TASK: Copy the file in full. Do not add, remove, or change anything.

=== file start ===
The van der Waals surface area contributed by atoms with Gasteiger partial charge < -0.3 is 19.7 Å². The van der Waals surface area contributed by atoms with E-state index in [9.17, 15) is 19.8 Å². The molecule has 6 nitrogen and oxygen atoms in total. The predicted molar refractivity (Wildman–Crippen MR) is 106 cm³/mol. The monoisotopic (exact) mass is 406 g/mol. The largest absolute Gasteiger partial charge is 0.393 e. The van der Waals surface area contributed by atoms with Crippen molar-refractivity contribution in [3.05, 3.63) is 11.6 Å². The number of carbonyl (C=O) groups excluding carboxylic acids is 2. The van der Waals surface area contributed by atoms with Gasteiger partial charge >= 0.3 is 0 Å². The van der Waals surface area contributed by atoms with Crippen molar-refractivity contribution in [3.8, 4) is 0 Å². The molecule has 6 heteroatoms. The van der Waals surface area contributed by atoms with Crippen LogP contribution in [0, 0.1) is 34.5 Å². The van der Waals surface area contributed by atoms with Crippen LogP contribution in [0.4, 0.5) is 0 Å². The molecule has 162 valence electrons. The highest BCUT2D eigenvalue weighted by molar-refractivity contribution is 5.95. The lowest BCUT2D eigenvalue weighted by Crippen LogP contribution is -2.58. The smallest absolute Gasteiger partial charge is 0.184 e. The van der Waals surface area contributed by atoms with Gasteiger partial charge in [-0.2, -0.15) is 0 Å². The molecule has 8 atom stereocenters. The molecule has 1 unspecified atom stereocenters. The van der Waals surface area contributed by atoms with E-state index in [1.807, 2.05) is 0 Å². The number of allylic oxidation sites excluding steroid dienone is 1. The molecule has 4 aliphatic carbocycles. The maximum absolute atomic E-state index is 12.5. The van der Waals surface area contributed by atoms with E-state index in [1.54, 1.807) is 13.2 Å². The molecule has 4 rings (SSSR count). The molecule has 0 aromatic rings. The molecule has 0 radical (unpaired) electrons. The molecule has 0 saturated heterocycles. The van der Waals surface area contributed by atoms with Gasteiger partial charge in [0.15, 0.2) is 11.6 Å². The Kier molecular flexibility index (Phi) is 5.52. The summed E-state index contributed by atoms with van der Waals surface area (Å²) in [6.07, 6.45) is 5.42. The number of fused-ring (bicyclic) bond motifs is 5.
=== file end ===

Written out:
The van der Waals surface area contributed by atoms with Gasteiger partial charge < -0.3 is 19.7 Å². The van der Waals surface area contributed by atoms with E-state index in [9.17, 15) is 19.8 Å². The molecule has 6 nitrogen and oxygen atoms in total. The predicted molar refractivity (Wildman–Crippen MR) is 106 cm³/mol. The monoisotopic (exact) mass is 406 g/mol. The largest absolute Gasteiger partial charge is 0.393 e. The van der Waals surface area contributed by atoms with Crippen molar-refractivity contribution in [3.05, 3.63) is 11.6 Å². The number of carbonyl (C=O) groups excluding carboxylic acids is 2. The van der Waals surface area contributed by atoms with Gasteiger partial charge >= 0.3 is 0 Å². The van der Waals surface area contributed by atoms with Crippen molar-refractivity contribution in [3.8, 4) is 0 Å². The molecule has 6 heteroatoms. The van der Waals surface area contributed by atoms with Crippen LogP contribution in [0, 0.1) is 34.5 Å². The van der Waals surface area contributed by atoms with Crippen LogP contribution in [0.4, 0.5) is 0 Å². The molecule has 162 valence electrons. The highest BCUT2D eigenvalue weighted by molar-refractivity contribution is 5.95. The lowest BCUT2D eigenvalue weighted by Crippen LogP contribution is -2.58. The smallest absolute Gasteiger partial charge is 0.184 e. The van der Waals surface area contributed by atoms with Gasteiger partial charge in [-0.2, -0.15) is 0 Å². The molecule has 8 atom stereocenters. The molecule has 1 unspecified atom stereocenters. The van der Waals surface area contributed by atoms with E-state index in [1.807, 2.05) is 0 Å². The number of allylic oxidation sites excluding steroid dienone is 1. The molecule has 4 aliphatic carbocycles. The maximum absolute atomic E-state index is 12.5. The van der Waals surface area contributed by atoms with E-state index in [1.54, 1.807) is 13.2 Å². The molecule has 4 rings (SSSR count). The molecule has 0 aromatic rings. The molecule has 0 radical (unpaired) electrons. The molecule has 0 saturated heterocycles. The van der Waals surface area contributed by atoms with Gasteiger partial charge in [0.15, 0.2) is 11.6 Å². The Kier molecular flexibility index (Phi) is 5.52. The summed E-state index contributed by atoms with van der Waals surface area (Å²) in [6.07, 6.45) is 5.42. The number of fused-ring (bicyclic) bond motifs is 5.